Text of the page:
During the last period I’ve learned a lot about boards that can be used in Embedded Projects (Arduino, Raspberry Pi, BeagleBone Black …).
The last one has an interesting feature that has caught my attention.
The possiblity to install a web ide that can be accessed from other devices.
Can I do that with the Raspberry Pi that I already own?
Cloud9 is developed using various technologies, the most important is [Node.js][url-nodejs-website].
I’ve found a lot of tutorial about installing Cloud9 on Raspberry Pi, but due to the fast evolving situation I’ve found a lot o problems during the process.
For this reason I’ve decided to write this tutorial to avoid other people to waste time.
I’ve decided to use Debian Wheezy given its stability and diffusion.
You can find it (With installation istructions) at raspberrypi.org
I was tempted to use the fast and recent version
0.10.x or the one from the repository
0.6.x, but I’ve chosen to use
0.8.17 for a simple reason, using too old or too new versions of Node.js Cloud9 does not install correctly, at least I’ve failed in doing so (if you have other experiences let me know).
sudo apt-get update && sudo apt-get -y upgrade
This commands do update the system, they install necessary prerequisites, they download Node.js e and they install it in the folder
For this step we use git to download the latest sources from github.
git clone https://github.com/ajaxorg/cloud9.git cloud9
The standard version of node-libxml is not compatible with Raspberry Pi.
For this reason we download the sources and adapt them in order to compile correctly.
cd cloud9 && mkdir node_modules && cd node_modules
At the end of this step the nano editor will show up.
It is necessary to delete the configuration
-msse2 from the file (you can find it in a couple of well visible places).
To save it
CTRL+X followed by
We will now install node-libxml globaly (
-g) (it requires from 15 to 20 minutes)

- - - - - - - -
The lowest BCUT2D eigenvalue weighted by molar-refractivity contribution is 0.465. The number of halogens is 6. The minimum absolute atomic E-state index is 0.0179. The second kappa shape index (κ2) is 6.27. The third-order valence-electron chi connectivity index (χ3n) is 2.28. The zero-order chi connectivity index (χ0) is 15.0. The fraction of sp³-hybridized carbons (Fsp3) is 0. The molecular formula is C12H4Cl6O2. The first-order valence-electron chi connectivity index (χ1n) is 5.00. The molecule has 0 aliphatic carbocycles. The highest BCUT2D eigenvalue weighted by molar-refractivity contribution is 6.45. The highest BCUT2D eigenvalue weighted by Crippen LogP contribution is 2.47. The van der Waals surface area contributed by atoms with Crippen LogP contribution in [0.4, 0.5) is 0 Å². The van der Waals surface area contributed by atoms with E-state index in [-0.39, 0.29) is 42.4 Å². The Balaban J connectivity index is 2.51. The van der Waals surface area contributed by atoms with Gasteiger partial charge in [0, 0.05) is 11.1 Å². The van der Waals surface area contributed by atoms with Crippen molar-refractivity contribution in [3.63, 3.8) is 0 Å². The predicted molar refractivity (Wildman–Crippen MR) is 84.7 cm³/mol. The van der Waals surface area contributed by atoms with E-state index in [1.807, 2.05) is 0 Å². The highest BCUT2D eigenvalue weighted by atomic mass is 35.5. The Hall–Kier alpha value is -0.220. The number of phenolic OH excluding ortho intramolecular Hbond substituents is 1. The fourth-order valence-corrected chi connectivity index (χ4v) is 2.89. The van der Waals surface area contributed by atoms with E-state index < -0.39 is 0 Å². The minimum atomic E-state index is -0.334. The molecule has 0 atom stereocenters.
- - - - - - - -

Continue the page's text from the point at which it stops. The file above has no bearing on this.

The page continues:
sudo npm install -g
During this step we will use npm.
Personal suggestion, before start the installation make a copy of the folder libxml just in case something goes wrong during the process (I’ve had problems 2 times, while the third it worked like a charm).
If something goes wrong clean the folder
node_modules and copy
libxml in place.
Now try again:
sudo rm -r ./node_modeles/*
Stopping here, you will encounter a problem.
A continuos message which states
File already exists.
To avoid this, we will revert
vfs-local back to a previous version.
rm -r ./node_modules/vfs-local
If carma has helped you (if you have trust in carma), if some saints are watching you (if you are a religious person), or just if you are lucky you will have on your Raspberry Pi a working installation of Cloud9.
You just need to know how to start it:
bin/cloud9.sh -l 0.0.0.0 -w ~/git/
~/git with the folder you want to use as workspace, or delete
-w ~/git allowing Cloud9 to move around in the entire File System.
To access Cloud9 just open your brower (is better Chrome, Chromium or Firefox) and surf to the address
http://<raspberry pi ip>:3131/
Here are the links to a couple of tutorial I’ve followed to build mine:
I hope this guide has helped you, do not esitate to post questions, clarification or just to say hello.